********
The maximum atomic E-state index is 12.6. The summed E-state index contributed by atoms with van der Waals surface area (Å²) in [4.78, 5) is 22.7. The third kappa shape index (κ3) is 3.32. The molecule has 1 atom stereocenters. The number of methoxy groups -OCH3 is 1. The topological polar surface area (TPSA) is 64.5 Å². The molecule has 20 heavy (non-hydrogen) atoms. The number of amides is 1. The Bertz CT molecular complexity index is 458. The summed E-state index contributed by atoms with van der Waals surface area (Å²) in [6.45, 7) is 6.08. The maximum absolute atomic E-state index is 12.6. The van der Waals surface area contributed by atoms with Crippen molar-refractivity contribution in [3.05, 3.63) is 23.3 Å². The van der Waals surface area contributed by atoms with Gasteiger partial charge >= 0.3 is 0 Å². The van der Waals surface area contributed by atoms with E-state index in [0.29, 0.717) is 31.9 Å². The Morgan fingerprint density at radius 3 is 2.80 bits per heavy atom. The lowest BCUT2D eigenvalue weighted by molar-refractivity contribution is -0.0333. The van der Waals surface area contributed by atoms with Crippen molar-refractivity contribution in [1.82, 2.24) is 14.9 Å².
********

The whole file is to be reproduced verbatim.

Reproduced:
The maximum atomic E-state index is 12.6. The summed E-state index contributed by atoms with van der Waals surface area (Å²) in [4.78, 5) is 22.7. The third kappa shape index (κ3) is 3.32. The molecule has 1 atom stereocenters. The number of methoxy groups -OCH3 is 1. The topological polar surface area (TPSA) is 64.5 Å². The molecule has 20 heavy (non-hydrogen) atoms. The number of amides is 1. The Bertz CT molecular complexity index is 458. The summed E-state index contributed by atoms with van der Waals surface area (Å²) in [6.45, 7) is 6.08. The maximum absolute atomic E-state index is 12.6. The van der Waals surface area contributed by atoms with Crippen molar-refractivity contribution in [3.05, 3.63) is 23.3 Å². The van der Waals surface area contributed by atoms with Gasteiger partial charge >= 0.3 is 0 Å². The van der Waals surface area contributed by atoms with E-state index in [0.29, 0.717) is 31.9 Å². The Morgan fingerprint density at radius 3 is 2.80 bits per heavy atom. The lowest BCUT2D eigenvalue weighted by molar-refractivity contribution is -0.0333. The van der Waals surface area contributed by atoms with Crippen molar-refractivity contribution in [1.82, 2.24) is 14.9 Å².